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Supreme Court rejects Trump's bid to shield January 6 records, bringing end to legal battle

House committee to get Trump's visitor logs
White House visitor logs from January 6 to be made available to House committee 03:05

Washington — The Supreme Court on Tuesday turned away former President Donald Trump's legal fight with the House select committee investigating the January 6 assault on the U.S. Capitol, bringing an end to the former president's quest to stop investigators from accessing reams of documents from his final weeks in the White House.

Trump asked the high court in December to take up his appeal of a decision from the federal appeals court in the District of Columbia, which rejected his efforts to shield the documents from lawmakers and found Trump provided "no basis" for it to override President Biden's decision not to uphold his predecessor's claims of executive privilege over the records. 

In rejecting the former president's request, the decision from the U.S. Court of Appeals for the District of Columbia Circuit remains in place.

In addition to asking the Supreme Court to review the lower court's decision, the former president requested the justices stop the transfer of records from the National Archives and Records Administration to House investigators. They declined to do so last month, and the select committee received more than 700 pages of records sought by the panel earlier this month.

At issue in the legal fight between the former president and the House select committee were reams of records related to the events of January 6, including presidential diaries, visitor logs, handwritten notes from then-White House chief of staff Mark Meadows, binders from then-White House press secretary Kayleigh McEnany, and a draft executive order on election integrity, according to a filing from the National Archives.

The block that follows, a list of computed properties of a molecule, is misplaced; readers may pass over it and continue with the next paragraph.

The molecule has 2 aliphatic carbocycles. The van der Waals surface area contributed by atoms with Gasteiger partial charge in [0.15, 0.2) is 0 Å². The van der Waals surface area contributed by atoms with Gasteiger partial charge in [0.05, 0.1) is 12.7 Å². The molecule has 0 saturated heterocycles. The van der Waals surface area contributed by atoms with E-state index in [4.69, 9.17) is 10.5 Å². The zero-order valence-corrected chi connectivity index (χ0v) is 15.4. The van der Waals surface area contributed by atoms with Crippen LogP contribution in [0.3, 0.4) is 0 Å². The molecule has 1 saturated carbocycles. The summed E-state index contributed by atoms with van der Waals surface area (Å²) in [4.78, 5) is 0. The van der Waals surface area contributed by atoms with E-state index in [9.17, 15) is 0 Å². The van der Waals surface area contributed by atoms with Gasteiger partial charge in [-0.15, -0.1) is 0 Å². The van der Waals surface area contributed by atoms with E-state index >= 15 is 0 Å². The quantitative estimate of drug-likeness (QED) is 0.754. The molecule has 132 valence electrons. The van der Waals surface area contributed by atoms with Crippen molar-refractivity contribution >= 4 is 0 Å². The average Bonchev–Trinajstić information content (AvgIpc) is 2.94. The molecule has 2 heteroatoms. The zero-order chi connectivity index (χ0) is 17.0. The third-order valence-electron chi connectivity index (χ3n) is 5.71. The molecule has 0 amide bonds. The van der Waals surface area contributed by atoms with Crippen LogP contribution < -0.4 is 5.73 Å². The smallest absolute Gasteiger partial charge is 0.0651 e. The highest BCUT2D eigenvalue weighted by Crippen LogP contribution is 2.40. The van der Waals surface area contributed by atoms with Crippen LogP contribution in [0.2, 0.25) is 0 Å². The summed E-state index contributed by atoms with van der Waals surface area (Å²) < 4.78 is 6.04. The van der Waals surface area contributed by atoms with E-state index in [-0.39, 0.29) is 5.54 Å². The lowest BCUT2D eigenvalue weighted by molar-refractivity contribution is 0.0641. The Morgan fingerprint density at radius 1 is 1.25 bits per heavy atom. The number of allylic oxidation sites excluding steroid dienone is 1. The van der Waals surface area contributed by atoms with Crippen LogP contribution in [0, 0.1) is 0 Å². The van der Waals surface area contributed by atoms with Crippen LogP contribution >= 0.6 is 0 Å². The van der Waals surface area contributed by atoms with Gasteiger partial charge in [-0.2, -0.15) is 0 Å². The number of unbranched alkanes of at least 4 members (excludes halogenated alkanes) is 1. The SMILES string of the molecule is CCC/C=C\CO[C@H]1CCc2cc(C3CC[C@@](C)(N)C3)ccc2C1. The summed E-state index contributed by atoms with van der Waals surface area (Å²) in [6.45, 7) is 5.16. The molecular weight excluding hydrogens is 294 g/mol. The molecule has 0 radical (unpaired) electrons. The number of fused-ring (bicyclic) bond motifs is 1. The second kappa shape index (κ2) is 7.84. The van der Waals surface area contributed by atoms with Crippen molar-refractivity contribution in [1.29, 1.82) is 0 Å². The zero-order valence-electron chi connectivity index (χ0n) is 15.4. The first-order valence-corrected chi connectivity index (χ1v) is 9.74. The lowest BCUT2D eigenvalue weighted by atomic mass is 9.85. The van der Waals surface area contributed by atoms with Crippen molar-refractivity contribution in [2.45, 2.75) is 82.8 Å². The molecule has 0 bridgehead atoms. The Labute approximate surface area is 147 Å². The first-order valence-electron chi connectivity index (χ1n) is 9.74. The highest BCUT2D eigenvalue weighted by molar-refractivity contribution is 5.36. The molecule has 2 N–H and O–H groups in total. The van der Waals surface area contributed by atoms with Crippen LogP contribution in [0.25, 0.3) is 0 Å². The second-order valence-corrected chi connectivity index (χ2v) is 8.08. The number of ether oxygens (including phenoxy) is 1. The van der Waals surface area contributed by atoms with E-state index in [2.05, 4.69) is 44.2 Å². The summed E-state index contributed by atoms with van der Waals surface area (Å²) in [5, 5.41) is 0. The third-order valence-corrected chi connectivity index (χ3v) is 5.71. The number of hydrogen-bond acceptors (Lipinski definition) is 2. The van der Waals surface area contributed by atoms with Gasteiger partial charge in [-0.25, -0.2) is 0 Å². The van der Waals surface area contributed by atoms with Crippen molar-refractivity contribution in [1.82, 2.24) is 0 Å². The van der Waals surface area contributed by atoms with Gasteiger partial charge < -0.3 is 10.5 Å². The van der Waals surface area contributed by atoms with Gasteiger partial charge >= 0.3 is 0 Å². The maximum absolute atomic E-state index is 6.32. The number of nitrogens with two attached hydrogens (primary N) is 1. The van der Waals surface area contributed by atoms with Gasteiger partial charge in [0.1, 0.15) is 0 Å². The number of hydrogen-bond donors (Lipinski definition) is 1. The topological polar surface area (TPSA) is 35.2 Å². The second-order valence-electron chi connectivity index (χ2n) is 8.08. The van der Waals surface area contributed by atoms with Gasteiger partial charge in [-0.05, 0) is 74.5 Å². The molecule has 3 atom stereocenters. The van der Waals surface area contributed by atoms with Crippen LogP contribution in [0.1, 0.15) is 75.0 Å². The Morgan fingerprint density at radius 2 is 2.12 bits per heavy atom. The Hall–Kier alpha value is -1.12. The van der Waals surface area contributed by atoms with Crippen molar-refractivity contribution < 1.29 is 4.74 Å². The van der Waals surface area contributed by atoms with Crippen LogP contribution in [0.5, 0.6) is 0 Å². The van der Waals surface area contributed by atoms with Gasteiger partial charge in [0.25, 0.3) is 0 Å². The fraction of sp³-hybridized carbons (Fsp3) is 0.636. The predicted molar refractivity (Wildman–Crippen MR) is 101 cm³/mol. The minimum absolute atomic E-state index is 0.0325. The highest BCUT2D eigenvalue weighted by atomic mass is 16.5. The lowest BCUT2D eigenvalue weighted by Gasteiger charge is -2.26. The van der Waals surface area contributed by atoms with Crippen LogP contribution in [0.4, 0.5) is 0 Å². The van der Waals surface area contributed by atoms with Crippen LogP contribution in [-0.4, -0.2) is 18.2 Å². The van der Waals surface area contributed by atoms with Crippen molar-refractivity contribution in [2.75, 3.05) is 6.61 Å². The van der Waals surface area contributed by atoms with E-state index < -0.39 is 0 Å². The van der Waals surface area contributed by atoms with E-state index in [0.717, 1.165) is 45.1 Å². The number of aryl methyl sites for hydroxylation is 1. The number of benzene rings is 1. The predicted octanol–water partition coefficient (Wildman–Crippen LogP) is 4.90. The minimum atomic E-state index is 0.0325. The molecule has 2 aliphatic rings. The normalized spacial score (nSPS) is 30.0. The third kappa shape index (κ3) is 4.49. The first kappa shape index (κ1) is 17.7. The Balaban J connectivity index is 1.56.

Trump asserted executive privilege over more than 750 pages of these documents, which were at the crux of his lawsuit against the National Archives and select committee. But Mr. Biden declined to uphold the former president's claims of executive privilege over the documents sought by the panel, and Trump filed suit in October to prevent their disclosure.

Since its formation last year, the committee examining the events surrounding the January 6 attack on the Capitol has interviewed more than 475 witnesses and obtained over 60,000 documents, according to an aide to the panel.

Investigators have issued dozens of subpoenas as part of their probe, including ones to Trump's allies, former White House officials, campaign aides and individuals involved in the planning of the rally outside the White House before the Capitol building came under siege. Two top Trump allies, Steve Bannon and former White House chief of staff Mark Meadows, have been held in contempt of Congress for refusing to comply with subpoenas, and the Justice Department has charged Bannon. Both cited Trump's claims of privilege for not complying. 

Congressman Adam Kinzinger, a Republican from Illinois who sits on the panel, told "Face the Nation" on Sunday he expects the committee will begin public hearings in the spring or summer.

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